Sunday, 26 May 2013

Islamic Holidays

Islamic Holidays History
There are three main holidays in Islam: Eid Al-Fitr, Ramadan and Eid Al-Adha. Eid Al-Fitr is celebrated at the end of Ramadan (a month of fasting), and Muslims usually give zakat (charity) on the occasion. Eid Al-Adha is celebrated at the end of Hajj (annual pilgrimage to Mecca), which is one of the five pillars, and Muslims usually sacrifice an animal and distribute its meat among family, friends and the poor.
All Islamic holidays follow the lunar calendar, and thus move each year relative to the solar calendar. The Islamic calendar has 12 months and 354 days on a regular year, and 355 days on a leap year.
Contents  [show] 
Eid holidays [edit]

Main articles: Eid al-Fitr and Eid al-Adha
Other occasions [edit]

Ashura Day [edit]
Main article: Day of Ashura
Ashura is commemorated by Muslims on the ninth and tenth days of Muharram on the Islamic Calendar. Ashura is an Arabic word meaning "tenth". The Shia commemorate this day in the memory of the great sacrifice given by the grandson of Muhammad, Hussain against the Yazid. The Yazid, according to the Shia, due to his lineage was not the rightful leader of the Muslims. Hussain organized a revolt against him but was betrayed by his followers when battle started. Hussain and a large number of his family members were killed as a result. The Shia believe that this sacrifice established the beginning of true Islam.[1]
According to Orthodox Islamic tradition, this day commemorates God saving Moses and the Israelites from Pharaoh in Egypt as they crossed the Red Sea (the Exodus day). According to Judaism, the Israelites left Egypt on the first day of Passover, and they crossed the Red Sea seven days later on the 21st of Nisan, both of which are celebrated as holidays.[2] It is Narrated in Sahih al-Bukhari:
When the Prophet (peace be upon him) arrived at Medina, the Jews were observing the fast on 'Ashura' (10th of Muharram) and they said, "This is the day when Moses became victorious over Pharaoh," On that, the Prophet (peace be upon him) said to his companions, "You (Muslims) have more right to celebrate Moses' victory than they have, so observe the fast on this day."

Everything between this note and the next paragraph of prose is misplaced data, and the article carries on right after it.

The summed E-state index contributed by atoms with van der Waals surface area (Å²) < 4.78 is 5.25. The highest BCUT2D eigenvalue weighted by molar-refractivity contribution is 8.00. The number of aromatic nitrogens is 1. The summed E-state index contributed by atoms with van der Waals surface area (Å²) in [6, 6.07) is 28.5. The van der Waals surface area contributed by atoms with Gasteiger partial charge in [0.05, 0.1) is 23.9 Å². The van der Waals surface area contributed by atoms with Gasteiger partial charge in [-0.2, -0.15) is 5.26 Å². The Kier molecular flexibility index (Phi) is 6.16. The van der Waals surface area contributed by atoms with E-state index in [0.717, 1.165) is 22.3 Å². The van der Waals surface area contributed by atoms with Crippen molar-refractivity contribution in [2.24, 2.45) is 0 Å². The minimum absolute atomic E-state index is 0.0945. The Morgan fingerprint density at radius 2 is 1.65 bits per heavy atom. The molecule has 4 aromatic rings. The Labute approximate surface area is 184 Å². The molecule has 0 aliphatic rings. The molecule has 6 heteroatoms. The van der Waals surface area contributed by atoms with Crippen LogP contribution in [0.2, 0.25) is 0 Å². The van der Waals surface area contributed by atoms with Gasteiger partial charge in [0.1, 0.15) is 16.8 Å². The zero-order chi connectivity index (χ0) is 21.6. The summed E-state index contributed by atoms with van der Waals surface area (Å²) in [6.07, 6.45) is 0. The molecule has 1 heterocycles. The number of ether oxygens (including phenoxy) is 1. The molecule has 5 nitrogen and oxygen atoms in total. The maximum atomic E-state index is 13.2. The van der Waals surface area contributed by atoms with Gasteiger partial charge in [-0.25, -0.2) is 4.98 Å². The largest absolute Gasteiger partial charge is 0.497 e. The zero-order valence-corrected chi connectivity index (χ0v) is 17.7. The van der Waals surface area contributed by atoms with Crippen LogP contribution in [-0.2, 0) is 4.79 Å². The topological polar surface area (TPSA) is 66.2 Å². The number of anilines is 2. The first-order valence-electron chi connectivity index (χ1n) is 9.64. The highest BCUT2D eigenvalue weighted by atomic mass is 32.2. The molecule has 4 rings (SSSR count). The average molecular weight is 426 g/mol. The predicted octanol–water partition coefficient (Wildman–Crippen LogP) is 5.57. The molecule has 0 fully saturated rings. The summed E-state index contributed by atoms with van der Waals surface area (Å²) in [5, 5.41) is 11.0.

—Sahih al-Bukhari Book 65, Hadith 4726
Laylat ul Isra and Miraj [edit]
Main article: Lailat al Miraj
Laylat ul Isra and Mi'raj is Arabic for the “Night of the Journey and Ascension”. It is on 27th of Rajab. It is the night when Muhammad was, according to Hadiths, taken to “the furthest mosque” (generally understood to be Jerusalem) on a Buraq (a beast resembling horse with wings; some people consider it a cherub) and ascended to the highest level of the heavens. It is said that he requested God to reduce the number of prayers, which started at fifty a day, but on his way down he met Moses, who asked him to ask for a reduction in the number because the requirement was difficult for Muhammad's people. Muhammad returned to God and several times asked for, and was granted a reduction of five prayers, until the number was reduced to five in total, with the blessing that if they were properly performed, the performers would be credited with fifty prayers instead of five. The event of this Night has also been described in Quran in Part 15 the beginning of Surah Isra.
Laylat al-Qadr [edit]
Main article: Laylat al-Qadr
Laylat al-Qadr is Arabic for “The Night of Power”. It falls on one of the last ten days of Ramadan usually on an odd numbered day. It is considered the holiest night of the year, since it is the night in which the Qur'an was first revealed. It is also considered better than a thousand months [Quran 97:1–3]. It is said that if a person performs voluntary worship on this night, that worship is equal to a thousand months or approximately 80 years.
Religious practice [edit]

Fasting [edit]
Main article: Ramadan

Ramadan is the month in which Muslims must fast from dawn to sunset. This is meant to feel how the poor people are without food or water. In addition, Muslims close their bodies off from earthly demands by denying themselves food and drink. This in turn allows for the nourishment of the soul. In addition, there are culture-specific beliefs regarding the watching of television, listening to music, and the perusal of any secular vice that does not in some way enhance spirituality.

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